Optimizing Fashion Branding Strategies: Management of Variety of Items and Length of Lifecycles in a Stochastically Fluctuating Market

  • Y. Fujita
Part of the International Series on Consumer Science book series (ISCS)


In the fashion and apparel industry, an increasing number of clothing retailers offer a greater number of products in smaller lines. This results in a continuously changing of their products in their storefronts. The present study, by utilizing optimal stopping theory, attempts to build a stochastic dynamic model to investigate how a clothing retailer should introduce and withdraw the products with respect to the stochastic consumer market. More precisely, this chapter formulates market fluctuation as a stochastic process and attempts to examine how to optimally manage the number of “seasons” in a fluctuating market. The analysis reveals that clothing retailers should increase the variety of items with short lifecycles if (1) the clothing retailer is vulnerable to other clothing retailers’ introductions of new items or (2) the market as a whole is certain. These will directly enhance consumer welfare as fashion consumers commonly treasure more trendy clothing. Since these results identify the effect of each factor, they are important when clothing retailers consider the difference between product vulnerability and market uncertainty.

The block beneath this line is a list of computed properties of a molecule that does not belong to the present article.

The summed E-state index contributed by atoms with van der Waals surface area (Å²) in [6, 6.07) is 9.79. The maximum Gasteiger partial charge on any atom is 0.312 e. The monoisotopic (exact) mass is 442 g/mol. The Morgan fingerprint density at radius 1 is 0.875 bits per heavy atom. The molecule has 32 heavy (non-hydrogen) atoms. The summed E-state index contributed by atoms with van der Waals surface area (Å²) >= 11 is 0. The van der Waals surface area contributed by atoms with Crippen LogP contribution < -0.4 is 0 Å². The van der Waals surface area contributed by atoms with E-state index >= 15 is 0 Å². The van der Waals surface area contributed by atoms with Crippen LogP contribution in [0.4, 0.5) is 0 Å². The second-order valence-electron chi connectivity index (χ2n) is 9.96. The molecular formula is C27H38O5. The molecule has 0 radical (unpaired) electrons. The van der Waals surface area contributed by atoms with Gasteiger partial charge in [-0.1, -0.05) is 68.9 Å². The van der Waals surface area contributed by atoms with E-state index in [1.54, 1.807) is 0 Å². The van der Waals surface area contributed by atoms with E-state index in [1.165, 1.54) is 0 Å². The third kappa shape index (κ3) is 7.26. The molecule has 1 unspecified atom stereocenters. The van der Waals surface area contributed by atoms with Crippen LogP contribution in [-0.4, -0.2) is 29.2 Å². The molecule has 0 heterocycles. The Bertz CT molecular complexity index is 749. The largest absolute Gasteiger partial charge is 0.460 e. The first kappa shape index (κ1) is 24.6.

Optimal stopping theory Stochastic consumer market Consumer welfare Stochastic process Stochastic dynamic model Wiener process Poisson process Brownian motion 


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Copyright information

© Springer Science+Business Media New York 2014

Authors and Affiliations

  1. 1.Department of EconomicsKeio UniversityTokyoJapan

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